In the late afternoon they all arrived at a sort of compound, with a half dozen houses and several outbuildings and a large garden. Children were scampering between the yards. Mr. Harris took them to his own house, where Eden’s sister, Myrna, whom everyone called Minna, came to greet them. Another woman who introduced herself as Susan Bell had prepared a large dinner for everyone. It was too many people to eat indoors and so the entire company of thirty or more sat around an expansive but rough wooden table in the long evening shade on the east side of the largest of the houses eating and laughing and talking in terms Eleanor only half understood.
To Eleanor’s great astonishment, Sophia Abington was there. She almost seemed more at home in the desert, Eleanor thought, than she had for the few days she had been in Paris. She and Eden were at an ease with each other that had the effect of both relieving and worrying Eleanor. It was clear that all was well between them, though neither had written this news to Paris. Was Paris—Boston even—no longer to be part of their lives, then? Surely Sophia and Eden did not intend to stay in Arizona. It was impossible to contemplate.
Eden sat beside Eleanor and laughed and talked with everyone, putting children—some white, some Negro—on and off her knees throughout the meal. The food was rustic, Eleanor thought, but fresh and quite good. After dinner, one of the men—Mrs. Bell’s husband, Eleanor thought—took out a violin and played a jaunty tune to which the children all danced. In a moment, he was joined by a man with a guitar. Someone produced an Irish whistle, someone else a mandolin. Before long, most of the adults were dancing too. At length, even Eden rose, grabbed her sister’s hand and led her in some kind of country dance with a lot of twirling and skipping and weaving between other couples.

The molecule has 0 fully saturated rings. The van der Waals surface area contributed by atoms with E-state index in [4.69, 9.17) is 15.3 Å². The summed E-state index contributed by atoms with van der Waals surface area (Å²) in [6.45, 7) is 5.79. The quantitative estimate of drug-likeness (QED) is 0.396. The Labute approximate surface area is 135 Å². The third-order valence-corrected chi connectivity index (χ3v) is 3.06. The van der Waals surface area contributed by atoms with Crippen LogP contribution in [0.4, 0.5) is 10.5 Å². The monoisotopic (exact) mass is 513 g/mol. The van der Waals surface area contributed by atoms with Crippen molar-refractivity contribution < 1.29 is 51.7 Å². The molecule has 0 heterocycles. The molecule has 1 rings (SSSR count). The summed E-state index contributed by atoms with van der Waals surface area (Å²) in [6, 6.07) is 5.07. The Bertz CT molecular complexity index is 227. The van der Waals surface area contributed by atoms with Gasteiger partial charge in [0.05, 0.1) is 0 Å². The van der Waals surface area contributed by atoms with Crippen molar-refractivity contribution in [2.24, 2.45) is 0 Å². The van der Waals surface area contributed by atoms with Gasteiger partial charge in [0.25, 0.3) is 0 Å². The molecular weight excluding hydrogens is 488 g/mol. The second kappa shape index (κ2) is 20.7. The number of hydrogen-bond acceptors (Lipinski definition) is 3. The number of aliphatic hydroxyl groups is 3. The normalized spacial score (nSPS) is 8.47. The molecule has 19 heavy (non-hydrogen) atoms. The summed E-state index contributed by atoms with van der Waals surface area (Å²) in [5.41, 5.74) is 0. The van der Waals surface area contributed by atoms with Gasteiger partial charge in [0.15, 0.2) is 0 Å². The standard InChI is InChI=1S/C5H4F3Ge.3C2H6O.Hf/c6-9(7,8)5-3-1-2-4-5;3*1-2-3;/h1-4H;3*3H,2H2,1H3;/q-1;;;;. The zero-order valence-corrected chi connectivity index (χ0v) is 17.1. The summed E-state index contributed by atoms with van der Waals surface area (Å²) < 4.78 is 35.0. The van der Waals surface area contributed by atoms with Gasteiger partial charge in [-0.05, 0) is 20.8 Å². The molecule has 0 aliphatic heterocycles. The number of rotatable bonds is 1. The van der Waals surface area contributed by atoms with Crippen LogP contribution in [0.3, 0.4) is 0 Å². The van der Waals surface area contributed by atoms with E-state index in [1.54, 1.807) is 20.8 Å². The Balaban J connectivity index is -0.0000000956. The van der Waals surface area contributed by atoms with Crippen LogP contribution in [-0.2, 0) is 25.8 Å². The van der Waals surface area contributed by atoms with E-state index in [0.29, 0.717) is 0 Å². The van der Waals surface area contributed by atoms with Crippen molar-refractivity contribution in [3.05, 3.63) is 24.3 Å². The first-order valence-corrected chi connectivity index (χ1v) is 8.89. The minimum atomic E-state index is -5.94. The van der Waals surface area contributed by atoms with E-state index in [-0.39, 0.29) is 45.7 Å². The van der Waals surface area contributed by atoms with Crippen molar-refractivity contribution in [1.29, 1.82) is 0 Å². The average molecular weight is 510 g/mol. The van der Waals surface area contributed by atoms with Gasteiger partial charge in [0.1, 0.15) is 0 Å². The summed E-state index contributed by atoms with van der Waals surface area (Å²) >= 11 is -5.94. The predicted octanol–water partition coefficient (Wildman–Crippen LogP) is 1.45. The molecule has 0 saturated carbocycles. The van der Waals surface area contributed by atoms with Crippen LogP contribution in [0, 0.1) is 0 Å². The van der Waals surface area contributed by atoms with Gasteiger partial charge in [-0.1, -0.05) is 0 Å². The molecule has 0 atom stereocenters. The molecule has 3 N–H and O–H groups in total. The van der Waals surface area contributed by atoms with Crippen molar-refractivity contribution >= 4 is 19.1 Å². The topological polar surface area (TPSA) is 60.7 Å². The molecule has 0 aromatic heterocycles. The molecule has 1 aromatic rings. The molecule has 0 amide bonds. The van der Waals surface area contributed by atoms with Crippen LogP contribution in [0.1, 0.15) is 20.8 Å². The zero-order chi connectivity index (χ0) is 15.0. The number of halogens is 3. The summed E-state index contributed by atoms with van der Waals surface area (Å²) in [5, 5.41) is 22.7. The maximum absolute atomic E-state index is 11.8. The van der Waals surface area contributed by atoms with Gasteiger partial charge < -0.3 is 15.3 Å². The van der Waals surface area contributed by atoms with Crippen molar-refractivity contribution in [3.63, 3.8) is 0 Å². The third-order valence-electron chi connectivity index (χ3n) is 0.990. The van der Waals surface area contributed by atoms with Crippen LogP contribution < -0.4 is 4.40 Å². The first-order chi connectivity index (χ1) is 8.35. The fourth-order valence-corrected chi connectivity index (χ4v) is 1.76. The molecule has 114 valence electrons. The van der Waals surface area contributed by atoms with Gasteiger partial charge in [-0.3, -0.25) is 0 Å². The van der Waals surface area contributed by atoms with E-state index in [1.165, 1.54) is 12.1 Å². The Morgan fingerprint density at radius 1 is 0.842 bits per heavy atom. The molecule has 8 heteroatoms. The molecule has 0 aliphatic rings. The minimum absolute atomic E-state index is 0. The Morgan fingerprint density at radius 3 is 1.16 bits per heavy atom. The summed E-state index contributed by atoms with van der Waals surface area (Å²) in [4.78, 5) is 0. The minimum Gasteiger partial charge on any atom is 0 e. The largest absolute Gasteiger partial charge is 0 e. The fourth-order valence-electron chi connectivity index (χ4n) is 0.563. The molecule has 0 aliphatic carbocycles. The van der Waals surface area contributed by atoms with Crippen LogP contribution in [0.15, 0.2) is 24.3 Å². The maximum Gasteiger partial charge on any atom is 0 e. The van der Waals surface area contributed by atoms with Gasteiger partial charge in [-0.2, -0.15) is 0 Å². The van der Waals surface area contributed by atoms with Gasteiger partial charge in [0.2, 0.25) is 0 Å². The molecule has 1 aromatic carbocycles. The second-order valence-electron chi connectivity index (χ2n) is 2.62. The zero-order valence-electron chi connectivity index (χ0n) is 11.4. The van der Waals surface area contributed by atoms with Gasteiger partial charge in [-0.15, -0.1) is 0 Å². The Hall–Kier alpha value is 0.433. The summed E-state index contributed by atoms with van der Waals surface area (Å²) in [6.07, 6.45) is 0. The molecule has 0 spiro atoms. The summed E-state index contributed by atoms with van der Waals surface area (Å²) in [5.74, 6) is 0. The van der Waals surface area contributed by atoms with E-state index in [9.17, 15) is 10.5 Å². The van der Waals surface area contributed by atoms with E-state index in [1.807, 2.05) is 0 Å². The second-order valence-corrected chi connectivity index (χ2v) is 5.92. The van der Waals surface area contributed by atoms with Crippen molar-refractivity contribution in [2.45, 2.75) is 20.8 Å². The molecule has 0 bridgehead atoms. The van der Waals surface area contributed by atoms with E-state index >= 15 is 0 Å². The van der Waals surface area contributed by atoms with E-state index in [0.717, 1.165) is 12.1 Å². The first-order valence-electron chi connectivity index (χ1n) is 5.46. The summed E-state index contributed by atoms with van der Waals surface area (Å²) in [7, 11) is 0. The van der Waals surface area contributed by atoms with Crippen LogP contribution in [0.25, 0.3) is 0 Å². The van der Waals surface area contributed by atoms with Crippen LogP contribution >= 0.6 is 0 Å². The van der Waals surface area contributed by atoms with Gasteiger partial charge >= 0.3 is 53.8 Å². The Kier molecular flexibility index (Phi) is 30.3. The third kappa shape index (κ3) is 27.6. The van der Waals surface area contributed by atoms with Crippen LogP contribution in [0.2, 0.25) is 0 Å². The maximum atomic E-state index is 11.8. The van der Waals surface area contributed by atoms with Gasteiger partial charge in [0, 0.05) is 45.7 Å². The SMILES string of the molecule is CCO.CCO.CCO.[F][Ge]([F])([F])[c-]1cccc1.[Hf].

The entire thing answered to Eleanor’s idea of a Bohemian wedding party and didn’t end until well after the stars were out. “Do they do that every evening?” Eleanor asked Eden as they walked into the house.
Eden laughed, “of course not. That was a welcome party—for you. We’re usually too busy for all that.”
“You didn’t welcome me that way,” Sophia teased.
“You didn’t wire us with a warning, like El did,” Eden countered.
But that was all Eleanor heard of the story of Sophia’s appearance on the ranch.
Now, on the doorstep of the Smith’s house, Joe turned to Eleanor and said, “This is not what you are used to, I’m sure, but we hope you will be comfortable here.”
Lillian showed Eleanor to a narrow room beside the kitchen, with a small bed, a washstand and a little hearth on one side, but shelves filled with colorful jars on the other. “It’s the pantry when we don’t have a guest,” Lillian said with a smile. “I hope you don’t mind.”
“Not at all, it will suit me perfectly,” Eleanor said with just the suggestion of a bow as Lillian handed her a candle and bid her goodnight.